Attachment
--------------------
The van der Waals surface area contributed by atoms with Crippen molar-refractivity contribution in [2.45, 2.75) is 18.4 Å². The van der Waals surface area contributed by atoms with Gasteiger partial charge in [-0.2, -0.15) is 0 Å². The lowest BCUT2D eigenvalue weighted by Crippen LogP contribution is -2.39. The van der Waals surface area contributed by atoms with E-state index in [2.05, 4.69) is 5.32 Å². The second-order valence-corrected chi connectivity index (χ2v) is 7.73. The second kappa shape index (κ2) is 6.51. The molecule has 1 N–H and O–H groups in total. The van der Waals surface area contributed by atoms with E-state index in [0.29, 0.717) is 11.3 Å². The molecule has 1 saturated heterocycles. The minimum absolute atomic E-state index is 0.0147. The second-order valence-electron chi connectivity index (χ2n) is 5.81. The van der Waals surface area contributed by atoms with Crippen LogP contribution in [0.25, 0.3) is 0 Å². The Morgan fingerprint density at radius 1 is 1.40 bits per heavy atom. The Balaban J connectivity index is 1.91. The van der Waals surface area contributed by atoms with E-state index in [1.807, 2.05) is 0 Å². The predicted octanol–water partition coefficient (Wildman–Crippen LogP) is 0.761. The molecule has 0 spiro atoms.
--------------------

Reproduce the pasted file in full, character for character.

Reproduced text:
The van der Waals surface area contributed by atoms with Crippen molar-refractivity contribution in [2.45, 2.75) is 18.4 Å². The van der Waals surface area contributed by atoms with Gasteiger partial charge in [-0.2, -0.15) is 0 Å². The lowest BCUT2D eigenvalue weighted by Crippen LogP contribution is -2.39. The van der Waals surface area contributed by atoms with E-state index in [2.05, 4.69) is 5.32 Å². The second-order valence-corrected chi connectivity index (χ2v) is 7.73. The second kappa shape index (κ2) is 6.51. The molecule has 1 N–H and O–H groups in total. The van der Waals surface area contributed by atoms with E-state index in [0.29, 0.717) is 11.3 Å². The molecule has 1 saturated heterocycles. The minimum absolute atomic E-state index is 0.0147. The second-order valence-electron chi connectivity index (χ2n) is 5.81. The van der Waals surface area contributed by atoms with Crippen LogP contribution in [0.25, 0.3) is 0 Å². The Morgan fingerprint density at radius 1 is 1.40 bits per heavy atom. The Balaban J connectivity index is 1.91. The van der Waals surface area contributed by atoms with E-state index in [1.807, 2.05) is 0 Å². The predicted octanol–water partition coefficient (Wildman–Crippen LogP) is 0.761. The molecule has 0 spiro atoms.